• WOW- You just brought tears to my eyes. The comments and the vision of your mother with a magnifier did it. I am glad that I can bring so many views back to a place in time or to a place of fantasy. I appreciate every single word in your comment and are heading over to read your fathers memoir. Thank you so very much!

  99. Those are quite wonderful pictures. Makes me me want to go to north dakota.

  100. cchicblogger says:

    Well just to put it out there. I will say that I live in the flat land of North Dakota

  101. Scott says:

    This kind of stuff interests me very much. It takes me back to some of my past which was a very long time ago. My folks, before I came on the scene lived in a little house at a place called Rucker Siding, a place where rail cars were stored. It was a small, one-bedroom. I’ve been there a few times in years past. Rucker Siding and the little house exist only in my memory. Your story and photos brought that old place to the forefront. Thanks.

  102. aboayoob says:

    Reblogged this on aboayoob's Blog and commented:
    Can see you very well

  103. helenrj says:

    I stumbled upon your blog while browsing Freshly Pressed. I was blessed to view your pictures. Wonderful!

  104. Amazing photos and great blog! Thanks for sharing ☺️

  105. lauramacky says:

    Very cool photo! I just found you on freshly pressed. 🙂

  106. Beautiful photos! Every one gets more breath taking, its funny how old raggedy things are beautiful to an artist eye.. Happy New Year!

  107. Outstanding photography- captures the timeless beauty of the past!

  108. mastahj says:

    Wow! These shots are something else! what type of camera and lenses were used for this if you don’t mind me asking! It seems like you captured the essence of the location very well! Very impressive. I was wondering if you could look at a few of my posts and maybe give me some tips! Please and thank you!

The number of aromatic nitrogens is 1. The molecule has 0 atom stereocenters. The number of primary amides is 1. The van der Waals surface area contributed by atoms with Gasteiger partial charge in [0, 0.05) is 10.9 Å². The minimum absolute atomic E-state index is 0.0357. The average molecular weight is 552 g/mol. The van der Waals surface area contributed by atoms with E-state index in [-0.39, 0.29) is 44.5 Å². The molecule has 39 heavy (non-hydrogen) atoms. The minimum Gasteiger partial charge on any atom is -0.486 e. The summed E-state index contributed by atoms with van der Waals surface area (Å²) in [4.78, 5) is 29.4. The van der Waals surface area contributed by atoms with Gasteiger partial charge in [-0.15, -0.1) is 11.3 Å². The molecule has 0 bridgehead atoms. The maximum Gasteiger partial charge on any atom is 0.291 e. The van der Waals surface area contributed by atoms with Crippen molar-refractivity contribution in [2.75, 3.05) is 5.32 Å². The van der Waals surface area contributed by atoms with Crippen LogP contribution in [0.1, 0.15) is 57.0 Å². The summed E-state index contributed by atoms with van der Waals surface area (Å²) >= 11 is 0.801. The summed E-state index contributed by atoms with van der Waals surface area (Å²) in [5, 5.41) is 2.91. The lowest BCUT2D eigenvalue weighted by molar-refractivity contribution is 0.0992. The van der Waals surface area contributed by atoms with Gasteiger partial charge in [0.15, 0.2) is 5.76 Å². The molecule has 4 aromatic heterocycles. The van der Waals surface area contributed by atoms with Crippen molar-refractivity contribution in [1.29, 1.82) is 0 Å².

• Thank you so much for the compliment. “Lucy” my trusty 60D Canon is what I carry with me 🙂 As for lenses- For the most part, I use my 18-135, and my 50mm. I really believe it is not the equipment used, but it is the gift of seeing the world with different eyes. Art is special in a way that beauty is in the eye of the beholder. To keep your eyes open to seeing the beauty in an ordinary item is something I need to remind myself of daily 🙂 Your post “THE SUPER MOON AT JOSHUA TREE” is wonderful and I look forward to seeing more in 2014.

  109. insiderwell says:

    Very beautiful/eerie/thought provoking imagery, thanks for sharing.

  110. Stunning, stunning photography! From a fellow writer and photography enthusiast, I must say you have truly captured the essence of what once was, and the imagination of what could be. When seeing an old place like this so sadly forgotten, I always wonder…who lived here? What were they like, and what circumstances made these people leave? Old buildings, and history, is such a perfect blend of a few basic facts mingling with one’s own imagination. Photographs like yours makes the imagination of the writer in me run wild! Beautiful, love them!

    • I really do appreciate your words and I am glad they took your mind on a short trip 🙂 Your words so perfectly explain how I feel as I walk through the door. It is like opening a book and running your fingers through the pages

  111. […] only your words.  Your pictures, dear friends are also beautiful and inspiring.  Pictures of your journey along the road, your weekly photos, pictures of your garden, your family, your travels and not least of all, […]

  112. […] she has dachshunds, so now I can’t leave ever. 😀  The post that caught me originally was a collection of pictures of a decaying farmhouse in North Dakota — sad, but neat and intriguing and […]

  113. Great photos! I adore watching pictures like these!

  114. Make Something Mondays says:

    Seriously, how did you get to be so good at this?! These are amazing. I could look at them all day.

  115. I’m incredibly happy to have stumbled upon your blog – so many great pieces. Very inspiring to say the least.